Human-Kavi Conflict

In a way, we were fortunate the kavi showed up the way they did. Without a common enemy, I’m sure we would have cannibalized each other until there was nothing left.

-Yong Lu, 5th Emperor of Shang

1278 FA: First Contact

The kavi were the first to successfully sail across the Altum Ocean and make contact. The initiative was part of the Radiant Empire’s efforts to expand across the globe; at the time, a general sentiment among the kavi swept their nation, one that declared it both their destiny and right to oversee Blueheim.

Led by the famed scholar, Ustad Garg, an expeditionary force embarked from Aahana on March 15th, 1278 FA. Five weeks later, they landed on Magna Tellus’s coast and encountered intelligent life—a small group of human fishermen. In Ustad’s journal entries of the encounter, he wrote: “I was at once both awed and overwhelmed. I stumbled across what must be our distant relatives. Their faces and bodies were so similar to our own, though they lacked our blue skin and silver hair. I wondered what secrets these cousins of ours carried, what knowledge could we share with each other?”

Ustad made the disastrous assumption humans could communicate telepathically, as the kavi do; he reached out with his mind, not knowing untrained humans experience painful migraines when receiving telepathic messages. Frightened, the fishermen retaliated and killed one of the kavi. Ustad dispatched the humans and ordered his expedition group back to the ships for safety. That night, however, warriors from a nearby village mounted a surprise attack and killed nearly half of Ustad’s people in the ensuing fight.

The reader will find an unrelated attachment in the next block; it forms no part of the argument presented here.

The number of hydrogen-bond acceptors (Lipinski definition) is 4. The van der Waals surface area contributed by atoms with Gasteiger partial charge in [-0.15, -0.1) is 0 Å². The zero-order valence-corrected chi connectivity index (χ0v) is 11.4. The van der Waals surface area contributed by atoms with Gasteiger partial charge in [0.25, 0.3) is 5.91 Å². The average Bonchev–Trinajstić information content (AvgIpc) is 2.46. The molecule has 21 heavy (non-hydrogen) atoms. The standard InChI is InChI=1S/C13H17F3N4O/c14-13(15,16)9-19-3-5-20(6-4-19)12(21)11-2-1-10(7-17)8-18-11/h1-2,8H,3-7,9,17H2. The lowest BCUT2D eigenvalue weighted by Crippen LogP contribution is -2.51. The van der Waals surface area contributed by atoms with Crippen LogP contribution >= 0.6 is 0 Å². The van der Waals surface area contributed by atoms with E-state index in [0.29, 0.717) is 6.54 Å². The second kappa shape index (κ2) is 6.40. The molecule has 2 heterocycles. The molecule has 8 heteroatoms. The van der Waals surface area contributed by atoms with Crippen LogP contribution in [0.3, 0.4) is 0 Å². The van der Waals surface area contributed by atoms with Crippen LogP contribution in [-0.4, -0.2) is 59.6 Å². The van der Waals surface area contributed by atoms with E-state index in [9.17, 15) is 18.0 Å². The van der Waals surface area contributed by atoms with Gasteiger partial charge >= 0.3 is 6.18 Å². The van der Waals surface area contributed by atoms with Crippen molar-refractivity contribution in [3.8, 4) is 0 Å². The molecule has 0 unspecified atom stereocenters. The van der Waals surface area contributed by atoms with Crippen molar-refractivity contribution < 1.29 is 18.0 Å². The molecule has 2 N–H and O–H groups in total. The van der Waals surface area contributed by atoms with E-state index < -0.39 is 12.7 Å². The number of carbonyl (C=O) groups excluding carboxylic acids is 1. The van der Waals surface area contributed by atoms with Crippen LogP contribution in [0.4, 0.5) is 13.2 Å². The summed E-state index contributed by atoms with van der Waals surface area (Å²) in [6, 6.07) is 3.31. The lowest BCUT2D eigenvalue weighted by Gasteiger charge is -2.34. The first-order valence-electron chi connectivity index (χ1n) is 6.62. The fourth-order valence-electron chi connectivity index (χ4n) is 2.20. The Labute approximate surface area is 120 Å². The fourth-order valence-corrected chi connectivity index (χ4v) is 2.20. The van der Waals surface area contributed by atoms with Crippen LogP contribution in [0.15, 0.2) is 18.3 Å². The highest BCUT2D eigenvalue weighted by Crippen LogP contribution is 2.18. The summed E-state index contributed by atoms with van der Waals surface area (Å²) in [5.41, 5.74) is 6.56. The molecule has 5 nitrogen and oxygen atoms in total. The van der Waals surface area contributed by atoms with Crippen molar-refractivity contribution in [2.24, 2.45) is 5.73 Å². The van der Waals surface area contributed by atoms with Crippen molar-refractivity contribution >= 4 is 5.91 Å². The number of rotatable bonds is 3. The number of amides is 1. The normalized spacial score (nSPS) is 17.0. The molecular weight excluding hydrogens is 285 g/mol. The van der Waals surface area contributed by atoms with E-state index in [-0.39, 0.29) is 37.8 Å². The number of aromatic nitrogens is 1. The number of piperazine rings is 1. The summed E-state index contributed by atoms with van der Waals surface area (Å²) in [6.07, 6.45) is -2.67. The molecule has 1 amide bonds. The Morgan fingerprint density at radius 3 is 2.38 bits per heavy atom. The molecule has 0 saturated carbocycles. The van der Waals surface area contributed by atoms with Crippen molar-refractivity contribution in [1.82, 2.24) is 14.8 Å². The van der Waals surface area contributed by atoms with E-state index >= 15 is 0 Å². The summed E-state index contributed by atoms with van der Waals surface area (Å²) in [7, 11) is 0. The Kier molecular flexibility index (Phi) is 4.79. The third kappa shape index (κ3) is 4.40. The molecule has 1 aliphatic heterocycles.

Fearing for his crew’s life, Ustad conferred with the Avatara of the Radiant Empire, who quickly mobilized more ships to help fortify a foothold in Magna Tellus. Unfortunately for Ustad and the rest of the explorers, help would arrive too late.

This and subsequent encounters with humans in the following year would taint the kavi’s perception of humanity as barbarous, unintelligent animals.

1278 FA-1267 FA: Conquest

The reinforcements requested would land in Magna Tellus three weeks later and find nothing left of Ustad’s expedition save for a few bodily remains. The Radiant Empire had prepared for this, though, and had the hindsight to send warriors instead of scholars and explorers—100,000 warriors to be exact. These men and women would eventually be the ones to conquer the new world. Although the number seems small at first, especially when compared to the local population of approximately 80 million, there are several factors to consider:

The most obvious was the power disparity. Humanity’s primitive weapons were no match against the Radiant Empire; how could they fight the magical destruction the kavi wrought, what good does a steel sword or knocked arrow do against unnatural earthquakes, conjured firestorms, and unrelenting hurricanes conjured up by a kavi’s mantras?